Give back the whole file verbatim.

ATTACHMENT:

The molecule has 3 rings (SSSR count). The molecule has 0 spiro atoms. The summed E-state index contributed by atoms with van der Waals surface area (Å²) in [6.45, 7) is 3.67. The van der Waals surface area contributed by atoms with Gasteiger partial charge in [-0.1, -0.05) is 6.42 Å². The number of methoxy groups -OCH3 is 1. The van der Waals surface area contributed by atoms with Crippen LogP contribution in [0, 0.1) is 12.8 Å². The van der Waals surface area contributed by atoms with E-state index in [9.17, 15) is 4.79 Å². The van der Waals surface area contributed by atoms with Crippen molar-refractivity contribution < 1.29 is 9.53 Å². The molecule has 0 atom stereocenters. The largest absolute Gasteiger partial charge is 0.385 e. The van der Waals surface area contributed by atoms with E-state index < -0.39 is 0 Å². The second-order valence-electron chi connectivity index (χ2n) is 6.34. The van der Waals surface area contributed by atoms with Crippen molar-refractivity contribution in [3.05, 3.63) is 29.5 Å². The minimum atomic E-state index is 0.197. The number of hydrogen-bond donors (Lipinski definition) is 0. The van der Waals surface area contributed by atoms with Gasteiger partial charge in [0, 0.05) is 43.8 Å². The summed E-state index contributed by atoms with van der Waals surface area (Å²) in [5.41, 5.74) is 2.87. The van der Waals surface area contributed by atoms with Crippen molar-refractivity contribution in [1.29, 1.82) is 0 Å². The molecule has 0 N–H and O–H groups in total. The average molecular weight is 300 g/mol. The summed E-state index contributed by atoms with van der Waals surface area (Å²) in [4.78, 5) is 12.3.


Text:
The molecule has 3 rings (SSSR count). The molecule has 0 spiro atoms. The summed E-state index contributed by atoms with van der Waals surface area (Å²) in [6.45, 7) is 3.67. The van der Waals surface area contributed by atoms with Gasteiger partial charge in [-0.1, -0.05) is 6.42 Å². The number of methoxy groups -OCH3 is 1. The van der Waals surface area contributed by atoms with Crippen LogP contribution in [0, 0.1) is 12.8 Å². The van der Waals surface area contributed by atoms with E-state index in [9.17, 15) is 4.79 Å². The van der Waals surface area contributed by atoms with Crippen molar-refractivity contribution < 1.29 is 9.53 Å². The molecule has 0 atom stereocenters. The largest absolute Gasteiger partial charge is 0.385 e. The van der Waals surface area contributed by atoms with E-state index < -0.39 is 0 Å². The second-order valence-electron chi connectivity index (χ2n) is 6.34. The van der Waals surface area contributed by atoms with Crippen molar-refractivity contribution in [3.05, 3.63) is 29.5 Å². The minimum atomic E-state index is 0.197. The number of hydrogen-bond donors (Lipinski definition) is 0. The van der Waals surface area contributed by atoms with Gasteiger partial charge in [0, 0.05) is 43.8 Å². The summed E-state index contributed by atoms with van der Waals surface area (Å²) in [5.41, 5.74) is 2.87. The van der Waals surface area contributed by atoms with Crippen molar-refractivity contribution in [1.29, 1.82) is 0 Å². The molecule has 0 N–H and O–H groups in total. The average molecular weight is 300 g/mol. The summed E-state index contributed by atoms with van der Waals surface area (Å²) in [4.78, 5) is 12.3.